I wasn't much looking forward to Bobbaan (#491). There were a number of issues, chief among which was my experience two years ago on a similar Intamin-built bobsled ride, La Vibora. At issue there had been the trains, which hit the brake sections in a very awkward way causing jarring and pain for the victims willing passengers. Fortunately, Efteling purchased new rolling stock this year with two across seating. The net result was a coaster which, as Tom put it, "had nothing wrong with it at all". If anyone feels like experiencing the pain from the original trains, the bible reports that they have been sold to Six Flags and are now in use on the aforementioned torture device ride.
After a lunch break we made our way over to the Fata Morgana dark ride. This turned out to be an Arabian-themed boat ride through scenery of a similar standard to we had seen earlier in the day on Droomvlucht, complete with a catchy theme tune that lodged itself firmly in my brain for the duration of the day. When writing this report I spent a few minutes trying to come up with a better description of the ride, but I was unable to do so. It seems that the designer of the official web site had the same problem!
After stopping by the car to retrieve wet weather gear, we made our way over to the PandaDroom. The decision to look at this was based, more than anything else, on its proximity to the park entrance. We had no idea what to expect on the way in, but we found an average quality 4D theatre attraction with one unique surprise at the end that I won't spoil for those reading this!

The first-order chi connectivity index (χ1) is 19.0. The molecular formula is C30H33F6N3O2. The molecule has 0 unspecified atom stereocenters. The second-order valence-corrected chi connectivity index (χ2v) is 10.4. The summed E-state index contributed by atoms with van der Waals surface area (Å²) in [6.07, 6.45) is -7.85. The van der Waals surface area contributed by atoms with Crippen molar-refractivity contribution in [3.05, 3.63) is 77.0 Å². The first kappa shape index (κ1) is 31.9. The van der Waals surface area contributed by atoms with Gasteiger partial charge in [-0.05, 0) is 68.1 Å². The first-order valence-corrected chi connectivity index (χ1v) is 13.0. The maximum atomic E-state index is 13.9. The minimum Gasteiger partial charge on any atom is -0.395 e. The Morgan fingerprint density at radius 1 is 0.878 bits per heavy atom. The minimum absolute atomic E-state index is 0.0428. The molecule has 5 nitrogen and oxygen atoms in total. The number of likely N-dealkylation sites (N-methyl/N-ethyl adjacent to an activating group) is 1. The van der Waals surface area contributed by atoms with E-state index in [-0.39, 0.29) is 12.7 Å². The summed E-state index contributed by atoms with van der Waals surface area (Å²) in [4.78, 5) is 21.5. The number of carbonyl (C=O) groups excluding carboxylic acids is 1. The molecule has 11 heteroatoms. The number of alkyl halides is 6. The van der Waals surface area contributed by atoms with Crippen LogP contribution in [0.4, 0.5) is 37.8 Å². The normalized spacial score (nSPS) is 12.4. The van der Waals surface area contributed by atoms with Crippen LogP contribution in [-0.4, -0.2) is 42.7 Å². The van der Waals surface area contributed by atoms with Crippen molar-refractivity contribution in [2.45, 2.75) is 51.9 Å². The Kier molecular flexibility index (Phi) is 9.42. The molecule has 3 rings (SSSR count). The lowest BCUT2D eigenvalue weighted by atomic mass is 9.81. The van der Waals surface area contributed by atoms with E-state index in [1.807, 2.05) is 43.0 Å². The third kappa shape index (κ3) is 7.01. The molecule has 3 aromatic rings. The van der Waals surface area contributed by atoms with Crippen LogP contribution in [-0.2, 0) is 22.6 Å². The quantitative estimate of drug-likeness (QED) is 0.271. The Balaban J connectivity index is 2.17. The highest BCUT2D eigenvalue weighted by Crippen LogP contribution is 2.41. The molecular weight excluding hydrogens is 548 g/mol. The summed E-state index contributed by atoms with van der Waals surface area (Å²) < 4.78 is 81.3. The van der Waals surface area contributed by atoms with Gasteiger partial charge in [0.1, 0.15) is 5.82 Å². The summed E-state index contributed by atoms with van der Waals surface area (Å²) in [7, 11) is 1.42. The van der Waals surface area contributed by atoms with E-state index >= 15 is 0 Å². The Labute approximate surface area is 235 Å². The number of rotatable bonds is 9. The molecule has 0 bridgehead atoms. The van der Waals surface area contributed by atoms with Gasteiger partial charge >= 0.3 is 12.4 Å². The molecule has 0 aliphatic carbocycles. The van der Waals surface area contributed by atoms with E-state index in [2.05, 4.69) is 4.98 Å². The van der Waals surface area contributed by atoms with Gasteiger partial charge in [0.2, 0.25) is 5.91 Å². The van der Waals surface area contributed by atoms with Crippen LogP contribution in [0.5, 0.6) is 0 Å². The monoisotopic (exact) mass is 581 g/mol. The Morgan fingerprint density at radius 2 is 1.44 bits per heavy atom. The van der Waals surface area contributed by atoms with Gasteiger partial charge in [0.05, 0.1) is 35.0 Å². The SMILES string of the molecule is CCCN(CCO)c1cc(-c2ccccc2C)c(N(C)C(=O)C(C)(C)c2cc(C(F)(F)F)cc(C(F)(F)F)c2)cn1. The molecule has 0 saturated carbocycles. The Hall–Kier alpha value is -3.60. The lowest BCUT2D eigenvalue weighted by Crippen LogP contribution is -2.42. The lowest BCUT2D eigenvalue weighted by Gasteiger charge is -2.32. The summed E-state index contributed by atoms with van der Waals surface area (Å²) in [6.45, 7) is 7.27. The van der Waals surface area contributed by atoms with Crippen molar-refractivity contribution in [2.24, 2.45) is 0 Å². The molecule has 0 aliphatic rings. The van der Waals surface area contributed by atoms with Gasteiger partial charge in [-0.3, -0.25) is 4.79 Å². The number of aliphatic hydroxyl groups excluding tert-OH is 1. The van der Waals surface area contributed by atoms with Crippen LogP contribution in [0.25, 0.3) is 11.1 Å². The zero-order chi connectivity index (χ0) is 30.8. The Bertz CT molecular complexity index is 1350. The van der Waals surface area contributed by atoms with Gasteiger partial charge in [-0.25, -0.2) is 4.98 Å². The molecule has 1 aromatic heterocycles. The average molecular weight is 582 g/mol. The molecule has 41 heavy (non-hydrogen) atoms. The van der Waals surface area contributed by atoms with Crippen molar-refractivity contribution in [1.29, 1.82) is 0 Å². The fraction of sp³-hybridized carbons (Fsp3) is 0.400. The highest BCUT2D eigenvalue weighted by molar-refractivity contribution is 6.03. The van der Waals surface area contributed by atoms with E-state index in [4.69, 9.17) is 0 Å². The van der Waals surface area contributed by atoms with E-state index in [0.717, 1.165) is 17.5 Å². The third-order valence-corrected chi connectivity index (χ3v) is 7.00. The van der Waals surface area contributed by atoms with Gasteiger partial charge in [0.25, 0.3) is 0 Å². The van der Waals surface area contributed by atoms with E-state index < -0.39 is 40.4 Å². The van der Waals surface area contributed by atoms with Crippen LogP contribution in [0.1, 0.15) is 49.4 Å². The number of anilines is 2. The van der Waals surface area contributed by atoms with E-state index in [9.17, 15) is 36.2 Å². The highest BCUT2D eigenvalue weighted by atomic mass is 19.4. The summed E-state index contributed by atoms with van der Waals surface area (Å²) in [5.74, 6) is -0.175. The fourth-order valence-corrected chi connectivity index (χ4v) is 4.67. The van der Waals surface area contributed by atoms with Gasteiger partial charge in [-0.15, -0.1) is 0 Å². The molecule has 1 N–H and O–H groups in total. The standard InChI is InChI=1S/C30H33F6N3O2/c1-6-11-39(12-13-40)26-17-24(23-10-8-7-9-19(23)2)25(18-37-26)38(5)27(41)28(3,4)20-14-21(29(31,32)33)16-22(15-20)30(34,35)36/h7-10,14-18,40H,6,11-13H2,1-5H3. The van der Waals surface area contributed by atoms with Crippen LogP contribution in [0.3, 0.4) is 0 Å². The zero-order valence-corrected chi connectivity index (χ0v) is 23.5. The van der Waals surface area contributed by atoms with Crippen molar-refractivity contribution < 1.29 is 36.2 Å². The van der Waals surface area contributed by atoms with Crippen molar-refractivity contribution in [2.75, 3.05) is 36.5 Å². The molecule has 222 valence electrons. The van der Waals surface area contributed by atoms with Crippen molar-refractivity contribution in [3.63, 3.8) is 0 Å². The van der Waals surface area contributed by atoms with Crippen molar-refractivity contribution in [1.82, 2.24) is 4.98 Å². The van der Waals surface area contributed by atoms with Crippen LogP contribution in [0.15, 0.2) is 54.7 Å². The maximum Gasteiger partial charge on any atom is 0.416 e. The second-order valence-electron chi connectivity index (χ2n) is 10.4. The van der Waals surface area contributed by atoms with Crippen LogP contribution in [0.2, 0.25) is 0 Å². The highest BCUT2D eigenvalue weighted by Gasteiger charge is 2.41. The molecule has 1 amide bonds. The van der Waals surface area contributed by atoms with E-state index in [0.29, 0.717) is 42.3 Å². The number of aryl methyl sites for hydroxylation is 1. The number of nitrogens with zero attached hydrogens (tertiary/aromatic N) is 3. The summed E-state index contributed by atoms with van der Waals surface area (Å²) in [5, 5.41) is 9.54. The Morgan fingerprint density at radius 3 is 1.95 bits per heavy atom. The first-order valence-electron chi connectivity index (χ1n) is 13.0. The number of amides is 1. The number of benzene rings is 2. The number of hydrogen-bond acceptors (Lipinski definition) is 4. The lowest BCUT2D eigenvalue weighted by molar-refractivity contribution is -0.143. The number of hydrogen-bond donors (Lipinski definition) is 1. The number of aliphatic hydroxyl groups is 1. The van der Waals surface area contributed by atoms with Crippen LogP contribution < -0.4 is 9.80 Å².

Rather than easing off as we had hoped, the rain had gotten significantly heavier as we exited the theatre. The closest attraction was the Pagode flying island, but it had just been mobbed by schoolchildren, so we went instead for the Gondoletta boat ride, reasoning that it would provide a few minutes of shelter. We missed the sign on the way in that warned of the length of the attraction, a full twenty minutes due to the boats taking a particularly lengthy routing. Notwithstanding this, though, we were so tired at this stage that the length turned out to be a blessing. Better yet, the groups had moved on from the Pagode by the time we returned there, providing a few additional minutes of peace and quiet.
A careful look at the park map showed up nothing else that we particularly wanted to ride, so we started working our way around attractions we had already enjoyed, taking in Vogel Rok, Droomvlucht, Pegasus, Bobbaan, and Spookslot. The latter was much more entertaining without screaming children, and we were able to see the various details of the show ranging from the dancing gravestones (!) to the ghostly violin playing the Danse Macabre. We also managed a quick spin on the Volk van Laaf Monorail, though the weather was so severe at this stage that using it for photography was utterly pointless.